Posted by Jonathan J. Miller -Thursday, March 22, 2012, 7:22 AM
The New York Fed publishes a coincident index using data on employment, real earnings, the unemployment rate and average weekly hours worked in manufacturing and its beginning to show nominal weakness. This comes out monthly and I keep an eye on it. The employment numbers were rebenchmarked in 2011 which made the second half of last year better than originally reported.
A coincident index not a lagging indicator like consumer confidence or a leading indicator like building permits. Coincident is closer to what is happening now, or it least that is what my smart economist friends tell me.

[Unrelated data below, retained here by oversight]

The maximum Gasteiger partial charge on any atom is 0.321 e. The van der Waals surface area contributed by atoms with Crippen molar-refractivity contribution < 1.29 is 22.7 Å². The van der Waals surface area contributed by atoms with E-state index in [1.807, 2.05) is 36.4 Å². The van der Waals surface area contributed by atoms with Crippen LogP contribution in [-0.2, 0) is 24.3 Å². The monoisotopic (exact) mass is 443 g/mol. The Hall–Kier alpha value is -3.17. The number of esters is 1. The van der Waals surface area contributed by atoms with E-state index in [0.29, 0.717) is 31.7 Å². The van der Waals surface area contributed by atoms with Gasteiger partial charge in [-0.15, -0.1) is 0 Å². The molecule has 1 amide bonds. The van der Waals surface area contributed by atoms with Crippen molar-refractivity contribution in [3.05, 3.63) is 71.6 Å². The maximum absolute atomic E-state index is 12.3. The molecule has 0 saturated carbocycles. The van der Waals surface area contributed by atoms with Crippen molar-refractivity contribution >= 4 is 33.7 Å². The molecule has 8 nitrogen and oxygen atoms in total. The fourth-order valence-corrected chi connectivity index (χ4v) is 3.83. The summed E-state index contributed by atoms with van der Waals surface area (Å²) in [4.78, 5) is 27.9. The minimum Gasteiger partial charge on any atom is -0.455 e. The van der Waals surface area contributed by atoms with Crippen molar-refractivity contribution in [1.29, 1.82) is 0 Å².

The latest release (January 2012 data):
January’s Indexes of Coincident Economic Indicators Show Fairly Robust Activity across the Region
In January, the New York City Index of Coincident Economic Indicators (CEI) increased at an annual rate of 3.1%, following a 2.9% increase in December. The index is up 3.5% over the past year.
It looks like the regional economy is grinding out “solid”, “robust” gains. Eventually this will be helpful to housing in the region, whether or not credit eases anytime soon.